The best – and worst – part of working in a startup is that there’s always something that needs to be done urgently, and it’s usually not something you’ve ever done before. When starting new projects, you sometimes benefit from what you’ve learned on previous ones, or from the experiences and best practices of your colleagues. Most of the time, however, you’re learning on the go, trying to figure out all the parameters of a problem while trying to solve it. Even when you find a solution, it will often still only be a prototype or the first iteration of many to come.
Who hasn’t played with building blocks when they were kids? There is no doubt that the castles, vehicles and miniature cities of our childhoods were the stuff of legend.
Yet games of this nature—those that enable you to design, construct and even problem-solve—are more than mere playthings. They stimulate motor skills and hand-eye coordination, they promote analytical thinking, and they encourage creativity through invention.
Four engineers responsible for the creation of digital imaging sensors were yesterday honoured with the world’s most prestigious engineering prize. The Queen Elizabeth Prize for Engineering is a £1million prize, celebrating world-changing engineering innovations.
Eric Fossum (USA), George Smith (USA), Nobukazu Teranishi (Japan) and Michael Tompsett (UK) were announced as the winners by Lord Browne of Madingley, in the presence of HRH The Princess Royal, at the Royal Academy of Engineering.
We’ve all wanted to change how we feel at some point. Perhaps you drink coffee to feel more alert before arriving at work. Or maybe you’ve considered taking up yoga to help wind down at the end of the day.
But three years ago, a mechanical engineer, an electronics engineer, an industrial designer and a quantum physicist sat down and asked “What if we can use technology to naturally change how we feel, think and behave?” The group of students had first met on the Innovation Design Engineering joint MSc/MA course at Imperial College London and the Royal College of Art.
In our consumer-driven society, we have become removed from craft. The products we rely on are built in huge factories far away. Can a sense of craftsmanship be reintroduced into a 21st century domestic setting? What might this look like?
Materials such as polymers can be highly adaptable, but their applications are often limited. As a design engineer, I saw the potential to create a material system that could be customised and crafted by the end user. Initially, I observed the relationship between materials, tools, instructions and the time involved in traditional crafts, like wood working. These often result in changing a material permanently after cutting. Considering that the user might not have expertise in such fields, I wanted to develop a material that could accommodate the learning process by being reversible. The key to the success of the system would be how easy it is to achieve an aesthetically pleasing and functional end product. The result is a reversible ‘plug and play’ material system.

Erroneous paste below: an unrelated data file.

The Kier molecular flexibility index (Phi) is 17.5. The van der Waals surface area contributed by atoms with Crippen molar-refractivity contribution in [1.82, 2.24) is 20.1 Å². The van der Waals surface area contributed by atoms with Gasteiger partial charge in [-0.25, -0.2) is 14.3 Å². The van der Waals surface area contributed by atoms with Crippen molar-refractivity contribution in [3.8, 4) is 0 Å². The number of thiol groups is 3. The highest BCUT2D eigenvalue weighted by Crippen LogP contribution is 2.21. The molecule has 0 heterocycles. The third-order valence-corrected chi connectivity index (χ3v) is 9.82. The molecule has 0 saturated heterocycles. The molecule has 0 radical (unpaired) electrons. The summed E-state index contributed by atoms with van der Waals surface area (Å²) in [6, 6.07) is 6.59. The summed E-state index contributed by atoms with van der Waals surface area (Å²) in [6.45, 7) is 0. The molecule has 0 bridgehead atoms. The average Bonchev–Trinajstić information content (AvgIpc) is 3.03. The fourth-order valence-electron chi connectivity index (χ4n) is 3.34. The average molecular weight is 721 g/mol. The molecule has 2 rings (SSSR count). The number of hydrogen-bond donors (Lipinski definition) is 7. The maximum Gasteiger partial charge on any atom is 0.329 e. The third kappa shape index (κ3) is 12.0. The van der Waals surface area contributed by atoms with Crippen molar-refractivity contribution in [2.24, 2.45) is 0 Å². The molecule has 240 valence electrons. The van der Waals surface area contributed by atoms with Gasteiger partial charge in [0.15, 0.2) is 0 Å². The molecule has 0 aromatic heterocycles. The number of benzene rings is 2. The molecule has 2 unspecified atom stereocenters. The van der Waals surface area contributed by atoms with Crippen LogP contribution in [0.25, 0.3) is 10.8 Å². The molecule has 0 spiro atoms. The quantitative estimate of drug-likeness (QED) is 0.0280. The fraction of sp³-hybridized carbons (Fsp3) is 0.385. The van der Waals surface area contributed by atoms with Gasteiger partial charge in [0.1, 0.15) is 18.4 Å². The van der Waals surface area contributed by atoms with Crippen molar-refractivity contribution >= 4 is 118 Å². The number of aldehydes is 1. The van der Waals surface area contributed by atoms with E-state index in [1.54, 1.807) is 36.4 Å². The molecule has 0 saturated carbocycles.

As the doors opened to this year’s CES tech show in Las Vegas, the latest in tech and gadgetry was unleashed on the world. With everything from smart hairbrushes to IoT-connected recycling devices on display, the hottest products hitting the stage all proclaimed their ‘intelligence’. But what does owning a ‘smart’ device actually mean?
The idea of artificial intelligence, or at least the notion of machine-based reasoning, has been knocking around since the late 1600s. Child prodigy and mathematician George Boole set about using his favourite subject to explain logic. He developed his idea into a new type of algebra which used only ‘true’ or ‘false’ statements. This algebra, or ‘Boolean logic’, became an essential tool in modern computing.
Every child, no matter where they are born, should have the right to a healthy life. Unfortunately, this has not been the case in Africa for a long time. Common killer diseases still claim a huge number of lives, and every day we are bombarded with images of pain in the media. These diseases have been the top causes of children’s death throughout the continent time and time again.
Nearly 1.4 million children under the age of five die from pneumonia each year. This accounts for one in five child deaths globally. All those human lives turn into one more news story, and while headlines might change, the pain that mothers endure does not easily go away.